Journals / Stills / Travels

A great meeting place

It was a corner of Minnesota I had been hearing about ever since I became a friend of Sophia’s: her family farm, and the surrounding town of St. Joseph. This great, and somewhat unusual, meeting place of several different biomes—coniferous and deciduous forests, prairie, and oak savanna—had imbued Sophia with a reverence for the natural world from a young age, serving as a foundation for her art practice and fantastical paintings.

The land had been a hog farm belonging to the nuns of the nearby Saint Benedictine Monastery until Sophia’s aunts and uncles bought it more than 30 years ago. Other family members moved to the farm, and soon Sophia, her parents, and her sister, Chloe, did too. Sophia and Chloe were homeschooled until 7th grade, steeped in a nature-based curriculum that heavily emphasized experimentation and creativity—elements that later directly translated to Sophia’s practice.

Growing up on the farm, Sophia saw her family restore the land back to native prairie, watching it become more full and more lush every year. Hearing the words “back to native prairie” made her understand from a young age that the landscape hadn’t always looked one way—and that her ancestors hadn’t always been there. It’s an idea I’ve been thinking about lately myself: how, in Western society, it’s been the norm for people to come to a “new” place and impose their laws on the indigenous people who already exist there (colonizers), yet people who come to a “new” place today are either turned away or expected to follow the laws already in place (immigrants). It’s oppression on two sides.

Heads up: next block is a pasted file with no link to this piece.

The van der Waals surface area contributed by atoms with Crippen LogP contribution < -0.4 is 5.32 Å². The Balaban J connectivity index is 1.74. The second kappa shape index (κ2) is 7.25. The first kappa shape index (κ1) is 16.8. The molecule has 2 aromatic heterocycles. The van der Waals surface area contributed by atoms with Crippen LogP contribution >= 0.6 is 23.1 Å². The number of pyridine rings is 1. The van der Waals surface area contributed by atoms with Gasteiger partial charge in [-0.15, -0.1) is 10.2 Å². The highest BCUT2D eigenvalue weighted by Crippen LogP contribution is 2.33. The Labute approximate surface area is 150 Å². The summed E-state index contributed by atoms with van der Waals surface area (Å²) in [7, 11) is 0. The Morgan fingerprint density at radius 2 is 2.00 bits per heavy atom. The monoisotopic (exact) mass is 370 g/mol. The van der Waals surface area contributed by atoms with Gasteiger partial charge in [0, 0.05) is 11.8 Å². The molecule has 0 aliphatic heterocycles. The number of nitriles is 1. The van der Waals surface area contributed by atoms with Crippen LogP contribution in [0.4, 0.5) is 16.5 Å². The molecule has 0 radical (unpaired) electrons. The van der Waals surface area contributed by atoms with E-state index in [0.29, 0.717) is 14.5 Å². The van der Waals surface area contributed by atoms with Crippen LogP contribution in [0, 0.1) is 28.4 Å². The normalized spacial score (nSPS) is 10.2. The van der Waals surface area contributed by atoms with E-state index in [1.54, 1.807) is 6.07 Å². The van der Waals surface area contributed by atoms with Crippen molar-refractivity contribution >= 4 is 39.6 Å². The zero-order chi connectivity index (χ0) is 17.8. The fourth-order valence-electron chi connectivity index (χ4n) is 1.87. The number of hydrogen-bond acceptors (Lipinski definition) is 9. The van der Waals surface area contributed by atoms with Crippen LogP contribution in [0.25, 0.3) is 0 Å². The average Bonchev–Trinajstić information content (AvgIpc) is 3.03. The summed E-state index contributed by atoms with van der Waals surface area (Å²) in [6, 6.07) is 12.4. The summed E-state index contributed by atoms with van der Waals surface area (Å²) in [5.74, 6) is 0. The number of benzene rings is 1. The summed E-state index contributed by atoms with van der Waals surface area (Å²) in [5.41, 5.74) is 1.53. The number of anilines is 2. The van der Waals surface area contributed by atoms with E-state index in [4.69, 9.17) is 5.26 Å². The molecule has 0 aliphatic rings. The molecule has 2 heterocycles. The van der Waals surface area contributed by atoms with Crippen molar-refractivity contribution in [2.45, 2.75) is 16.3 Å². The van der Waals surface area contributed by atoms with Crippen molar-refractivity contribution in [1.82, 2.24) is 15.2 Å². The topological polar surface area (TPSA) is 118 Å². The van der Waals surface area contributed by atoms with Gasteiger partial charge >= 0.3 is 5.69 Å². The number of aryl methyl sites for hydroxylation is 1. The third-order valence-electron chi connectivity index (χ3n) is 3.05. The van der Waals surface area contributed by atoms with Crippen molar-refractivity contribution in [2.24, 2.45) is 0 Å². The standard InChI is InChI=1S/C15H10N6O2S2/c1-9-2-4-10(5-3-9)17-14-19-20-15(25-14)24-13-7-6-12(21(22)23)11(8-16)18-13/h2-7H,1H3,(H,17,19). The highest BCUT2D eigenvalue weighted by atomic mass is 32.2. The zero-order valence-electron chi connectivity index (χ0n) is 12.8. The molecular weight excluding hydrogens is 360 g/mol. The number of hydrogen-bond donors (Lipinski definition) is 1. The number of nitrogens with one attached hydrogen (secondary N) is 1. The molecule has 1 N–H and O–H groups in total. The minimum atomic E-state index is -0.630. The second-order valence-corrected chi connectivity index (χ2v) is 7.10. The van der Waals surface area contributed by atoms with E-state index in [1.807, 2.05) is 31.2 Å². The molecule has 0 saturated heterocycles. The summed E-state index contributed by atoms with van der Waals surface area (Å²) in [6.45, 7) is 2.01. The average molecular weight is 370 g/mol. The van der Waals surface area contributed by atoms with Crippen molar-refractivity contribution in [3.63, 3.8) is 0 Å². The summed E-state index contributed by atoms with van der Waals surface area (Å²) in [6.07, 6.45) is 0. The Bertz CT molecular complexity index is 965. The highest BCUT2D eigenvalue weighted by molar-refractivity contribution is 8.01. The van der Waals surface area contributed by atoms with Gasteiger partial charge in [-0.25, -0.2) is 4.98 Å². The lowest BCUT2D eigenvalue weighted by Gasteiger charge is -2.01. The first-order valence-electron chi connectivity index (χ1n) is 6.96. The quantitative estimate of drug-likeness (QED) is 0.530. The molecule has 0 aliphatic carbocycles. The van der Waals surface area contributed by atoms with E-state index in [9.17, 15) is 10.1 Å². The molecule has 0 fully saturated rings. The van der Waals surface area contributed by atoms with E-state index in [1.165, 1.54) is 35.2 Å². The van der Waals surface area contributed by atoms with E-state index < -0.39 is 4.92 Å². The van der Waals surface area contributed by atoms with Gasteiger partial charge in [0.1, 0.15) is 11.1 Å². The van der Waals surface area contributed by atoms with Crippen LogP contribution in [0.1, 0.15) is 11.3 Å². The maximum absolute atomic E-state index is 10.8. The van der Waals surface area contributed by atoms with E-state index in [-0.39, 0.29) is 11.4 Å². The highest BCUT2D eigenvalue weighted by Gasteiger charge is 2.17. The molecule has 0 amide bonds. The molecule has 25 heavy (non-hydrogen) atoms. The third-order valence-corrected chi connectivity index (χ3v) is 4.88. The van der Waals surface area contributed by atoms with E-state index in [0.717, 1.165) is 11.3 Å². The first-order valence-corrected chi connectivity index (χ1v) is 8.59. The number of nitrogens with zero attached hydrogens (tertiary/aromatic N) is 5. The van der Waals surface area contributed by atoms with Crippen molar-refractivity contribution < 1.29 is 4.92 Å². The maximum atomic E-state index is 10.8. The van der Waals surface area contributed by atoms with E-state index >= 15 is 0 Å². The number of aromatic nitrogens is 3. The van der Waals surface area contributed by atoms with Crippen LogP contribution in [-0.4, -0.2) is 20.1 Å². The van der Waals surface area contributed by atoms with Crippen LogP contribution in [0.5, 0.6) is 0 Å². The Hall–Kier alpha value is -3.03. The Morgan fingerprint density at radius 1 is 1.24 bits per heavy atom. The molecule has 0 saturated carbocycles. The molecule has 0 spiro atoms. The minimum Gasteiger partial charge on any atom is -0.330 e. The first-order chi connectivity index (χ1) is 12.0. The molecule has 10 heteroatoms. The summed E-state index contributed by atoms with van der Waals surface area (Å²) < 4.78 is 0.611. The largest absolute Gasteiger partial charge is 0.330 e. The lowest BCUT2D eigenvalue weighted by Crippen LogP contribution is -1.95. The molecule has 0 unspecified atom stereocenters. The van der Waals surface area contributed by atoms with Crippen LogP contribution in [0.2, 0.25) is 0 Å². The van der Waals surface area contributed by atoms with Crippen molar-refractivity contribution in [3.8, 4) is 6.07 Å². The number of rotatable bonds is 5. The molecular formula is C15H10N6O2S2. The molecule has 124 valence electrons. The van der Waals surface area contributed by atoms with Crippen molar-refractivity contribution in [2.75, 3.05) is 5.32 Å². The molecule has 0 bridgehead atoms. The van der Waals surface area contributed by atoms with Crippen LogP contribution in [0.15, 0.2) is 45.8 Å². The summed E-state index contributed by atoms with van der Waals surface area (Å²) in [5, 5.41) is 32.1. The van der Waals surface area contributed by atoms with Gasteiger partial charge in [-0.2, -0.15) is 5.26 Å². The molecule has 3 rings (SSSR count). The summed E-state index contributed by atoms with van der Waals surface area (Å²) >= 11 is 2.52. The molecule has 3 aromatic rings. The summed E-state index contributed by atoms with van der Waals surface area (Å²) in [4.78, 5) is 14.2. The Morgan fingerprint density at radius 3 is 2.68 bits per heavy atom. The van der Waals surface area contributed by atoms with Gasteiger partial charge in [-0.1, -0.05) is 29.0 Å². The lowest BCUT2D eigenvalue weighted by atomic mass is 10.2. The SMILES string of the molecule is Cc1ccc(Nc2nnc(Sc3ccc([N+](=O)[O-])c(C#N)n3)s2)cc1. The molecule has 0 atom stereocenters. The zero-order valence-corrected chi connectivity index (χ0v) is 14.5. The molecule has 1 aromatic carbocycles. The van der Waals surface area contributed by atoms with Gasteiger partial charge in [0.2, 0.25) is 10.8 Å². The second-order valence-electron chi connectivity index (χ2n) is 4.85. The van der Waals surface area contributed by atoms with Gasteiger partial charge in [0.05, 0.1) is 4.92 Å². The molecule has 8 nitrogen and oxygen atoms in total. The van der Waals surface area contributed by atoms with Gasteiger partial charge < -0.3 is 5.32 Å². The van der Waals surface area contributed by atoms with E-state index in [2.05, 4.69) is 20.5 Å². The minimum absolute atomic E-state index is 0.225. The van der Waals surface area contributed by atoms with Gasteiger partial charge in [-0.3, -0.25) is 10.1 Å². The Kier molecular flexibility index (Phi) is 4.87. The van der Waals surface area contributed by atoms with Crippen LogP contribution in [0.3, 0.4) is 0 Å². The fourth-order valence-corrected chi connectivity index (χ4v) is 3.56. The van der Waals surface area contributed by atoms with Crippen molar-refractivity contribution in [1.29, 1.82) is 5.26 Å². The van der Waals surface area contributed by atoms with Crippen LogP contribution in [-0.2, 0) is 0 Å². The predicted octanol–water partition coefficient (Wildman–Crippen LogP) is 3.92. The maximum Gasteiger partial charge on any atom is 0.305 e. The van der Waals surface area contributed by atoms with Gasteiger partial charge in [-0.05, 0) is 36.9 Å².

I believe acknowledging any kind of violence against other humans on a land, in this case the town of St. Joseph—whether the systemic oppression of the Ojibwe Nation or the abduction, sexual assault, and murder of an 11-year-old boy—is a heavy, but necessary exercise in empathy. Yet, it’s also necessary to acknowledge the violence of humans onto the land itself—to step outside of ourselves and view the world from beyond our anthropocentric (human-centered) perspective.

Visiting Sophia, her partner Paul, and her parents on the farm and exploring the town of St. Joe on two separate occasions—in winter and in summer—allowed me to meditate on these ideas as I caught a glimpse of a different world. Each season held a different kind of allure, but some things—the charm of a small town, the warmth and creative spirit of a loving family, and the peace found in this beautiful amalgam of natural life—permeated both visits. I hope to come back.





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2 thoughts on “A great meeting place

  1. Pingback: Year of coming full circle | making ⟷ meaning

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